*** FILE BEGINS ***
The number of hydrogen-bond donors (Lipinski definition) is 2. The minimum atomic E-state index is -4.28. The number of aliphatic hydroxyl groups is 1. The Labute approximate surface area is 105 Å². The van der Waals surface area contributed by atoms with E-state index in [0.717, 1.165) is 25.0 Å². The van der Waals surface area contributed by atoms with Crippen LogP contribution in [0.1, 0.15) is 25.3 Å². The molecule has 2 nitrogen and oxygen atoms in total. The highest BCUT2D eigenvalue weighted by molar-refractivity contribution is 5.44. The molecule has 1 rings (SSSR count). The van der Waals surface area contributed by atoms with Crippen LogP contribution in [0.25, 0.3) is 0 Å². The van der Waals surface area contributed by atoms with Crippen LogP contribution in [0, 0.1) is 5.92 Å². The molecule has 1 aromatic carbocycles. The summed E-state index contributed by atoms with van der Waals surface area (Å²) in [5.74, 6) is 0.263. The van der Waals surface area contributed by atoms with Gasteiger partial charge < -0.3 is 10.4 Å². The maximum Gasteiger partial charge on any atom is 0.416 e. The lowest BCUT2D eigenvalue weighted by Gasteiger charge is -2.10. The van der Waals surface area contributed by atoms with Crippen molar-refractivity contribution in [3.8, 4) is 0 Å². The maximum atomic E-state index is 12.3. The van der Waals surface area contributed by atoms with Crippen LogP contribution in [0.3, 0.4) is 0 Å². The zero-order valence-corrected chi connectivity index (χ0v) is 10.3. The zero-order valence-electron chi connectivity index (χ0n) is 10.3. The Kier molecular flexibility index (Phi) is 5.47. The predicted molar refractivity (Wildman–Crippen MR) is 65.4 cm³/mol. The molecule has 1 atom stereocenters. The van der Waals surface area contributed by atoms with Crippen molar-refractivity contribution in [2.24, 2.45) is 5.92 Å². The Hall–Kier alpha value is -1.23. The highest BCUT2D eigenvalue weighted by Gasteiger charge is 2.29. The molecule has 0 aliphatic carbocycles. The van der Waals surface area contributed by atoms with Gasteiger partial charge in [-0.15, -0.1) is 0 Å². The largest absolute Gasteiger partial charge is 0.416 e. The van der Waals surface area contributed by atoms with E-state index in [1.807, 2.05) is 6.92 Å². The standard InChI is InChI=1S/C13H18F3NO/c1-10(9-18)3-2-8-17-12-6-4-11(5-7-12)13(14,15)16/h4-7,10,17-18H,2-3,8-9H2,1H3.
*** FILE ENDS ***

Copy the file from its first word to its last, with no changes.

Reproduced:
The number of hydrogen-bond donors (Lipinski definition) is 2. The minimum atomic E-state index is -4.28. The number of aliphatic hydroxyl groups is 1. The Labute approximate surface area is 105 Å². The van der Waals surface area contributed by atoms with E-state index in [0.717, 1.165) is 25.0 Å². The van der Waals surface area contributed by atoms with Crippen LogP contribution in [0.1, 0.15) is 25.3 Å². The molecule has 2 nitrogen and oxygen atoms in total. The highest BCUT2D eigenvalue weighted by molar-refractivity contribution is 5.44. The molecule has 1 rings (SSSR count). The van der Waals surface area contributed by atoms with Crippen LogP contribution in [0.25, 0.3) is 0 Å². The van der Waals surface area contributed by atoms with Crippen LogP contribution in [0, 0.1) is 5.92 Å². The molecule has 1 aromatic carbocycles. The summed E-state index contributed by atoms with van der Waals surface area (Å²) in [5.74, 6) is 0.263. The van der Waals surface area contributed by atoms with Gasteiger partial charge < -0.3 is 10.4 Å². The maximum Gasteiger partial charge on any atom is 0.416 e. The lowest BCUT2D eigenvalue weighted by Gasteiger charge is -2.10. The van der Waals surface area contributed by atoms with Crippen molar-refractivity contribution in [3.8, 4) is 0 Å². The maximum atomic E-state index is 12.3. The van der Waals surface area contributed by atoms with Crippen LogP contribution in [0.3, 0.4) is 0 Å². The zero-order valence-corrected chi connectivity index (χ0v) is 10.3. The zero-order valence-electron chi connectivity index (χ0n) is 10.3. The Kier molecular flexibility index (Phi) is 5.47. The predicted molar refractivity (Wildman–Crippen MR) is 65.4 cm³/mol. The molecule has 1 atom stereocenters. The van der Waals surface area contributed by atoms with Crippen molar-refractivity contribution in [2.24, 2.45) is 5.92 Å². The Hall–Kier alpha value is -1.23. The highest BCUT2D eigenvalue weighted by Gasteiger charge is 2.29. The molecule has 0 aliphatic carbocycles. The van der Waals surface area contributed by atoms with Gasteiger partial charge in [-0.15, -0.1) is 0 Å². The largest absolute Gasteiger partial charge is 0.416 e. The van der Waals surface area contributed by atoms with E-state index in [1.807, 2.05) is 6.92 Å². The standard InChI is InChI=1S/C13H18F3NO/c1-10(9-18)3-2-8-17-12-6-4-11(5-7-12)13(14,15)16/h4-7,10,17-18H,2-3,8-9H2,1H3.